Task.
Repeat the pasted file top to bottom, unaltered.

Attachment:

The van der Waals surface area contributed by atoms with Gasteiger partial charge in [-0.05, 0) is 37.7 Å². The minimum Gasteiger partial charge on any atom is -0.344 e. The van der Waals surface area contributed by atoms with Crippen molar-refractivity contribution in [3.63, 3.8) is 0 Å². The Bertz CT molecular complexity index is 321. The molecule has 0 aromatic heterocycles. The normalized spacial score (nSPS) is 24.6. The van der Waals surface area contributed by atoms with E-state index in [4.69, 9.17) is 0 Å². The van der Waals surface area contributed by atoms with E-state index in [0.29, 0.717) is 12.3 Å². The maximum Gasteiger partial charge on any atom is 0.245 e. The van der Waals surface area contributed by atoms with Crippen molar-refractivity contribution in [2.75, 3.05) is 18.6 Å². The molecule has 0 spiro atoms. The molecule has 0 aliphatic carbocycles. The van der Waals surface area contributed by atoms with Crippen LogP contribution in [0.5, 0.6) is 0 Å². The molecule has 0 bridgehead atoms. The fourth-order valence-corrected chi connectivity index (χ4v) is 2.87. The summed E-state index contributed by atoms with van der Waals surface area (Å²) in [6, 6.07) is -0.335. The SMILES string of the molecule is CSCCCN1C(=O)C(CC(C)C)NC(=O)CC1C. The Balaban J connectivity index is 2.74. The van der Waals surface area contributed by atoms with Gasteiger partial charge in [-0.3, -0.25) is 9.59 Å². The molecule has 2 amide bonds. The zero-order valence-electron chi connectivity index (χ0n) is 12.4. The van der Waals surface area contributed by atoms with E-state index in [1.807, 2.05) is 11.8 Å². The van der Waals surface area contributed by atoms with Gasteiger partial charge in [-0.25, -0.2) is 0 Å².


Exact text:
The van der Waals surface area contributed by atoms with Gasteiger partial charge in [-0.05, 0) is 37.7 Å². The minimum Gasteiger partial charge on any atom is -0.344 e. The van der Waals surface area contributed by atoms with Crippen molar-refractivity contribution in [3.63, 3.8) is 0 Å². The Bertz CT molecular complexity index is 321. The molecule has 0 aromatic heterocycles. The normalized spacial score (nSPS) is 24.6. The van der Waals surface area contributed by atoms with E-state index in [4.69, 9.17) is 0 Å². The van der Waals surface area contributed by atoms with E-state index in [0.29, 0.717) is 12.3 Å². The maximum Gasteiger partial charge on any atom is 0.245 e. The van der Waals surface area contributed by atoms with Crippen molar-refractivity contribution in [2.75, 3.05) is 18.6 Å². The molecule has 0 spiro atoms. The molecule has 0 aliphatic carbocycles. The van der Waals surface area contributed by atoms with Crippen LogP contribution in [0.5, 0.6) is 0 Å². The molecule has 0 bridgehead atoms. The fourth-order valence-corrected chi connectivity index (χ4v) is 2.87. The summed E-state index contributed by atoms with van der Waals surface area (Å²) in [6, 6.07) is -0.335. The SMILES string of the molecule is CSCCCN1C(=O)C(CC(C)C)NC(=O)CC1C. The Balaban J connectivity index is 2.74. The van der Waals surface area contributed by atoms with Gasteiger partial charge in [-0.3, -0.25) is 9.59 Å². The molecule has 2 amide bonds. The zero-order valence-electron chi connectivity index (χ0n) is 12.4. The van der Waals surface area contributed by atoms with E-state index in [1.807, 2.05) is 11.8 Å². The van der Waals surface area contributed by atoms with Gasteiger partial charge in [-0.25, -0.2) is 0 Å².